40 (10

229 (55

26 (6

121 (29

percent) percent) percent) percent)

percent) percent) percent) percent)

and CD54, leukocyte adhesion molecules, which is accompanied by enhanced susceptibility to lysis by cytotoxic T lymphocytes.74

The standard dose recommendation for alpha-2b interferon therapy is 2 million units/m2, administered subcutaneously three times per week for 12 months, and that for alpha-2a interferon is 3 million units subcutaneously daily for 6 months and then decreased to three times per week for an additional 6 months.

Purine Nucleoside Analogues

In 1972 Giblett et al. made the seminal observation that one-third of children with severe combined immunodeficiency syndrome (SCID) were deficient in the purine catabolic enzyme adenosine deaminase.75 Adenosine deaminase catalyzes the irreversible deamination of adenosine to inosine and of 2'-deoxyadenosine to 2'-deoxyinosine. Cohen and associates reported that the intracellular accumulation of deoxyadenosine triphosphate was responsible for this lymphopenia.76 Later, Carson et al. found 2-chlorodeoxyadenosine, a chlorine-substituted purine deoxynucleoside, to be the most potent among a panel of substituted purine analogues screened for in vitro tox-icity toward an L1210 murine leukemia.77 This enhanced insight into the biochemical pathways of adenosine metabolism provided the rational basis for the clinical development of the three newer purine analogues that mimic this experiment of nature. 2'-Deoxycoformycin (dCF) irreversibly binds to adeno-sine deaminase, and fludarabine and 2-chlorodeoxyadenosine (2-CdA) resist deamination in the purine salvage pathway. 2'-Deoxycoformycin and 2-chlorodeoxyadenosine have been demonstrated to have major activity in a variety of indolent lymphoid malignancies, but their action is most profound in the treatment of HCL. Fludarabine, although more fully evaluated in other lymphoproliferative disorders, has been administered to only a few patients with HCL.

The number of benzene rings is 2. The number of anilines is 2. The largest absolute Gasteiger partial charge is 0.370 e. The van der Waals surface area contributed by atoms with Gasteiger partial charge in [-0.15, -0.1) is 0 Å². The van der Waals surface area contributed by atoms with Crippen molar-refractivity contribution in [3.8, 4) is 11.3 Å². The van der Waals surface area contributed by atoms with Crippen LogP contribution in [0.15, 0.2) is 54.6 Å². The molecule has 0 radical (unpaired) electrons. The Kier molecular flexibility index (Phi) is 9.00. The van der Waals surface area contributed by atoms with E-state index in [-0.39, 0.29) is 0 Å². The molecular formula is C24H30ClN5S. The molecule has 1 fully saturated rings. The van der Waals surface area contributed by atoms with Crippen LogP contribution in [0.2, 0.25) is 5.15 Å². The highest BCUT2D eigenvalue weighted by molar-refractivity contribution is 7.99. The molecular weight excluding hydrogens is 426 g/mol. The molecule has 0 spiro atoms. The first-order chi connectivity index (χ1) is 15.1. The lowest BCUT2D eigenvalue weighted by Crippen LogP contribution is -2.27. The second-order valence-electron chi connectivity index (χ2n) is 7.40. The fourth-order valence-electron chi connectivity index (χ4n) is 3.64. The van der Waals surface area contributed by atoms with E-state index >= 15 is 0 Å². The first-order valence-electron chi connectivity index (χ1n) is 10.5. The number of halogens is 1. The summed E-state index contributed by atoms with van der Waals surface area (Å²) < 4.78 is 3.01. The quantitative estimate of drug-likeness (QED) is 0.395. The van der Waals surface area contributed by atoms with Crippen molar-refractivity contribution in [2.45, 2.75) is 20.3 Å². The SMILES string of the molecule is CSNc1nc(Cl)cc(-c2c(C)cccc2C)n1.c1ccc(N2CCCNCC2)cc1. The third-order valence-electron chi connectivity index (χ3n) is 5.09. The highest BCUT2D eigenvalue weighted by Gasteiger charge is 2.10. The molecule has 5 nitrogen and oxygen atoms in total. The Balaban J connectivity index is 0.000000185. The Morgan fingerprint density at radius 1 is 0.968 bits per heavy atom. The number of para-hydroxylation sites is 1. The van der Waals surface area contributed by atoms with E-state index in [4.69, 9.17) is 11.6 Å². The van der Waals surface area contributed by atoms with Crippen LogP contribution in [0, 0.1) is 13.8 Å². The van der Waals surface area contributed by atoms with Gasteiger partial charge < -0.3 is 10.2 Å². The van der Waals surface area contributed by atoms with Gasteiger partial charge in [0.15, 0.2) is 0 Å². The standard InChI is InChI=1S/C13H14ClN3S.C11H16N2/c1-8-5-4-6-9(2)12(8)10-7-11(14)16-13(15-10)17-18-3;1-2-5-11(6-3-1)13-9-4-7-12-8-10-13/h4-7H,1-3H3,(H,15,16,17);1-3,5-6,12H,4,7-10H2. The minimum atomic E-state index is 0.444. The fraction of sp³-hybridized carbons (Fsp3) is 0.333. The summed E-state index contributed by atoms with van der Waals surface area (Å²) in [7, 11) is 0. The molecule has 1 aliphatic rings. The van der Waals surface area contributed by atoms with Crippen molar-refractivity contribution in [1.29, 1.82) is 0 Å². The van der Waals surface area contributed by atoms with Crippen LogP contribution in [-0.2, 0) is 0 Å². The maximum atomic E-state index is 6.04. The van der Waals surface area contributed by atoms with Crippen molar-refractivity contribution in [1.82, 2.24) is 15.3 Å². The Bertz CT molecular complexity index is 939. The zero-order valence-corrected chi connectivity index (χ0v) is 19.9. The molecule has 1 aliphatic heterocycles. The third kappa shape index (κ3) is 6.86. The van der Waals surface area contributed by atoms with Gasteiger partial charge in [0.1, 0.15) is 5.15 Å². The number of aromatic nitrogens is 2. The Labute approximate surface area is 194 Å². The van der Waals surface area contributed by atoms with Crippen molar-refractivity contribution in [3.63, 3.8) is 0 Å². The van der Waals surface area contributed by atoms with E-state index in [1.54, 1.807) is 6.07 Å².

2'-Deoxycoformycin 2'-Deoxycoformycin (dCF, Pentostatin, Nipent; SuperGen, Pleasanton, CA) is a natural product isolated from the cultured broth of Streptomyces antibioticus. In 1983 dCF was first shown to have activity in a single patient with HCL.78 The successful administration of low-dose dCF, 5 mg/m2 for 2 to 3 days, then weekly for 15 to 16 doses, was reported in 1984.79